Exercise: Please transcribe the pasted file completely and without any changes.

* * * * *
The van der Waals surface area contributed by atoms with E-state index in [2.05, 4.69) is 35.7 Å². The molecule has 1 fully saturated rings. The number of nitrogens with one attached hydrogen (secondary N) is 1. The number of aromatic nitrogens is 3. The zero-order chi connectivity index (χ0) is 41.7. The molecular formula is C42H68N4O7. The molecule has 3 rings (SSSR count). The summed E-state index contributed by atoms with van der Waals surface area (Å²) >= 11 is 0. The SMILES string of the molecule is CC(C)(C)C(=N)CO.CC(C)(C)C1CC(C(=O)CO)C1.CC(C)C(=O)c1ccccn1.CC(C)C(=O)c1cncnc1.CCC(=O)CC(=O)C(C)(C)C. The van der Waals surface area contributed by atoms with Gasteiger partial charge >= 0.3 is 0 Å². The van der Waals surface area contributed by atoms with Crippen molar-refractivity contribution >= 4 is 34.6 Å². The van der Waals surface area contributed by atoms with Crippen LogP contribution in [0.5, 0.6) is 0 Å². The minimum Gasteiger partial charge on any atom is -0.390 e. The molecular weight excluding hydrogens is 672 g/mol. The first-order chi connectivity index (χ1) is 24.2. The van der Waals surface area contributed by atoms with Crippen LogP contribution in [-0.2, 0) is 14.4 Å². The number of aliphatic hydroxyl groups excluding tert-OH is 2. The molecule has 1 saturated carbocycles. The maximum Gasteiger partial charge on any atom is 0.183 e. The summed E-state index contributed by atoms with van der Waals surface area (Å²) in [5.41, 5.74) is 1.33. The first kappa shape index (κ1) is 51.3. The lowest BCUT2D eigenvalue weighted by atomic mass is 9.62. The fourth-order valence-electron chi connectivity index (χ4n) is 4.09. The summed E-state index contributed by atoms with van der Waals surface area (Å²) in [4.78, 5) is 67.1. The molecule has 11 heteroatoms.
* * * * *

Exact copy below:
The van der Waals surface area contributed by atoms with E-state index in [2.05, 4.69) is 35.7 Å². The molecule has 1 fully saturated rings. The number of nitrogens with one attached hydrogen (secondary N) is 1. The number of aromatic nitrogens is 3. The zero-order chi connectivity index (χ0) is 41.7. The molecular formula is C42H68N4O7. The molecule has 3 rings (SSSR count). The summed E-state index contributed by atoms with van der Waals surface area (Å²) >= 11 is 0. The SMILES string of the molecule is CC(C)(C)C(=N)CO.CC(C)(C)C1CC(C(=O)CO)C1.CC(C)C(=O)c1ccccn1.CC(C)C(=O)c1cncnc1.CCC(=O)CC(=O)C(C)(C)C. The van der Waals surface area contributed by atoms with Gasteiger partial charge >= 0.3 is 0 Å². The van der Waals surface area contributed by atoms with Crippen molar-refractivity contribution >= 4 is 34.6 Å². The van der Waals surface area contributed by atoms with Crippen LogP contribution in [0.5, 0.6) is 0 Å². The minimum Gasteiger partial charge on any atom is -0.390 e. The molecular weight excluding hydrogens is 672 g/mol. The first-order chi connectivity index (χ1) is 24.2. The van der Waals surface area contributed by atoms with Crippen LogP contribution in [-0.2, 0) is 14.4 Å². The number of aliphatic hydroxyl groups excluding tert-OH is 2. The molecule has 1 saturated carbocycles. The maximum Gasteiger partial charge on any atom is 0.183 e. The summed E-state index contributed by atoms with van der Waals surface area (Å²) in [5.41, 5.74) is 1.33. The first kappa shape index (κ1) is 51.3. The lowest BCUT2D eigenvalue weighted by atomic mass is 9.62. The fourth-order valence-electron chi connectivity index (χ4n) is 4.09. The summed E-state index contributed by atoms with van der Waals surface area (Å²) in [4.78, 5) is 67.1. The molecule has 11 heteroatoms.